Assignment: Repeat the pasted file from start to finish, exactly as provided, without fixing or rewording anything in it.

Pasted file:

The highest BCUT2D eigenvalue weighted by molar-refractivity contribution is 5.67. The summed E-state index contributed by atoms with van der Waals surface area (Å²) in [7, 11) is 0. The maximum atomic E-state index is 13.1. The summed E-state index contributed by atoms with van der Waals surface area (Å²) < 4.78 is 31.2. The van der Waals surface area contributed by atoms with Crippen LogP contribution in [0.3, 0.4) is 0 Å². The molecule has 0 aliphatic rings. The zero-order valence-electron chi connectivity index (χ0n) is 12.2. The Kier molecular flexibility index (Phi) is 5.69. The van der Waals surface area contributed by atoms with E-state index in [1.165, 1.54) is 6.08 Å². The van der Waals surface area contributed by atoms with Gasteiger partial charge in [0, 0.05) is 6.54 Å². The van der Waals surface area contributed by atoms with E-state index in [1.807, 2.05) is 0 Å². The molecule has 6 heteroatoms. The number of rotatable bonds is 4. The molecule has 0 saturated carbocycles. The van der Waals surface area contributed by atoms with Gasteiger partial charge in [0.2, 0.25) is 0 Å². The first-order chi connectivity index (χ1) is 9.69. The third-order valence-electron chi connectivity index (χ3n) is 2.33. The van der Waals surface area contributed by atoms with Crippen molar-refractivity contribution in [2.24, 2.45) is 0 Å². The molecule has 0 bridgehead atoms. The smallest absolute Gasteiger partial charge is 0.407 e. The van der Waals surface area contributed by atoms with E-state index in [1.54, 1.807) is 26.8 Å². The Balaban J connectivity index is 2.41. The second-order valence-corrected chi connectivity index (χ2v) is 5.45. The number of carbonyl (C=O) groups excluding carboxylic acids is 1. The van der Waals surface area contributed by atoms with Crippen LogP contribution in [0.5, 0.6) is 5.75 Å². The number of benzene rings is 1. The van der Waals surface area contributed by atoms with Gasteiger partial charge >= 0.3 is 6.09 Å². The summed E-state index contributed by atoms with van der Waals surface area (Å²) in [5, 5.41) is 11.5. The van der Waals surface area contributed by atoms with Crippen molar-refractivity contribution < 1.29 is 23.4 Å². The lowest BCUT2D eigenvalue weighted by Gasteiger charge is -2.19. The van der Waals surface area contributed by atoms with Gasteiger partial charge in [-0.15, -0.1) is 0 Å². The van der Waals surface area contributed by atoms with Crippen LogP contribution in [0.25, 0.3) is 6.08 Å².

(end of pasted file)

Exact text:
The highest BCUT2D eigenvalue weighted by molar-refractivity contribution is 5.67. The summed E-state index contributed by atoms with van der Waals surface area (Å²) in [7, 11) is 0. The maximum atomic E-state index is 13.1. The summed E-state index contributed by atoms with van der Waals surface area (Å²) < 4.78 is 31.2. The van der Waals surface area contributed by atoms with Crippen LogP contribution in [0.3, 0.4) is 0 Å². The molecule has 0 aliphatic rings. The zero-order valence-electron chi connectivity index (χ0n) is 12.2. The Kier molecular flexibility index (Phi) is 5.69. The van der Waals surface area contributed by atoms with E-state index in [1.165, 1.54) is 6.08 Å². The van der Waals surface area contributed by atoms with Gasteiger partial charge in [0, 0.05) is 6.54 Å². The van der Waals surface area contributed by atoms with E-state index in [1.807, 2.05) is 0 Å². The molecule has 6 heteroatoms. The number of rotatable bonds is 4. The molecule has 0 saturated carbocycles. The van der Waals surface area contributed by atoms with Gasteiger partial charge in [0.2, 0.25) is 0 Å². The first-order chi connectivity index (χ1) is 9.69. The third-order valence-electron chi connectivity index (χ3n) is 2.33. The van der Waals surface area contributed by atoms with Crippen molar-refractivity contribution in [2.24, 2.45) is 0 Å². The molecule has 0 bridgehead atoms. The smallest absolute Gasteiger partial charge is 0.407 e. The van der Waals surface area contributed by atoms with E-state index in [1.54, 1.807) is 26.8 Å². The Balaban J connectivity index is 2.41. The second-order valence-corrected chi connectivity index (χ2v) is 5.45. The number of carbonyl (C=O) groups excluding carboxylic acids is 1. The van der Waals surface area contributed by atoms with Crippen LogP contribution in [0.5, 0.6) is 5.75 Å². The number of benzene rings is 1. The van der Waals surface area contributed by atoms with Gasteiger partial charge >= 0.3 is 6.09 Å². The summed E-state index contributed by atoms with van der Waals surface area (Å²) in [5, 5.41) is 11.5. The van der Waals surface area contributed by atoms with Crippen molar-refractivity contribution < 1.29 is 23.4 Å². The lowest BCUT2D eigenvalue weighted by Gasteiger charge is -2.19. The van der Waals surface area contributed by atoms with Gasteiger partial charge in [-0.15, -0.1) is 0 Å². The van der Waals surface area contributed by atoms with Crippen LogP contribution in [0.25, 0.3) is 6.08 Å².